The laboratory-clinical interface: Point-of-care testing

Gerald J Kost, Sharon S. Ehrmeyer, Bart Chernow, James W. Winkelman, Gary P. Zaloga, R. Phillip Dellinger, Terry Shirey

Research output: Contribution to journalArticlepeer-review

109 Scopus citations


POC testing provides an opportunity for clinicians and laboratorians to work together to consider how best to serve the patients within an individual institution. Each health system has unique characteristics relative to patient population, as well as a unique laboratory structure. If physicians, nurses, laboratorians, and pathologists work collaboratively, the best interests of patients will be served. In some institutions that cater to specific patient groups, POC testing may offer clear and distinct advantages. In other institutions with sophisticated transport systems and established rapid response capabilities, the quality resulting from central laboratory testing may outweigh any advantages of bedside testing. Clearly, attention to regulatory issues, QC issues, the importance of proper documentation, proficiency testing, performance enhancement, and cost-effectiveness is requisite. As the technology for diagnostic testing advances through more microcomputerization, microchemistry, and enhanced test menus, the concept of POC testing will need perpetual revisiting. We hope that the information provided here will aid clinicians, laboratorians, and administrators in their quest to best serve their patients.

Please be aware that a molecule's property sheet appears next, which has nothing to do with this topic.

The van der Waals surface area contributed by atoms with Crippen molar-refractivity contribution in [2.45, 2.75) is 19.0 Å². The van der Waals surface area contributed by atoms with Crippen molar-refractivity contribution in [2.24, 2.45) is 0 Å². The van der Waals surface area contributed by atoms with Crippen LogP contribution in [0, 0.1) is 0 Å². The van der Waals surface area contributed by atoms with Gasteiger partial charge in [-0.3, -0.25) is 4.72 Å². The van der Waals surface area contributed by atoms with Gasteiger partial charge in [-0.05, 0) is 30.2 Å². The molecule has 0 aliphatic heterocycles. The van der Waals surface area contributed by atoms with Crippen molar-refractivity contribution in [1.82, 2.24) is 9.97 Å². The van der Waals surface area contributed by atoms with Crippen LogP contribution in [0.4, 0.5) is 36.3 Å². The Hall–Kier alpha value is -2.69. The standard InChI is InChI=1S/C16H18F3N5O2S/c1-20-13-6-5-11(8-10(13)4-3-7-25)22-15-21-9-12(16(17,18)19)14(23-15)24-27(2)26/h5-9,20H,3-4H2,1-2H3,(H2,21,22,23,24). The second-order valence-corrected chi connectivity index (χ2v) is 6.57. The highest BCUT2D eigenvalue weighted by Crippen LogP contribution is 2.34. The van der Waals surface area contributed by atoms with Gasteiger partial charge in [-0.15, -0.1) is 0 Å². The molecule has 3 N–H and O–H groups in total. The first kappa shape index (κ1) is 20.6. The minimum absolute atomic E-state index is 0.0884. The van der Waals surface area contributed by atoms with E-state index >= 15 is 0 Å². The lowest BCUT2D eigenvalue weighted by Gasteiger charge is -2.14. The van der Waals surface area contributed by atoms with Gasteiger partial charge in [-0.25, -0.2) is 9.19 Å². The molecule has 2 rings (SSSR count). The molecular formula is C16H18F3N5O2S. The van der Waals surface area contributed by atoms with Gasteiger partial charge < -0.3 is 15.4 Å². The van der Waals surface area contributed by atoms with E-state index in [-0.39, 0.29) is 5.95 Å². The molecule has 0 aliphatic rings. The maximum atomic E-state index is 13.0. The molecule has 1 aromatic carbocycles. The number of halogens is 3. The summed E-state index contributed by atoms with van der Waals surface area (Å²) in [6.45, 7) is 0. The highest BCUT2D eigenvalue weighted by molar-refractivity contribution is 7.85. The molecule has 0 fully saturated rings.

Original languageEnglish (US)
Pages (from-to)1140-1154
Number of pages15
Issue number4
StatePublished - 1999


  • Bedside diagnosis
  • Microchemistry
  • Point-of-care testing
  • Star laboratory
  • Therapeutic turnaround time

ASJC Scopus subject areas

  • Pulmonary and Respiratory Medicine


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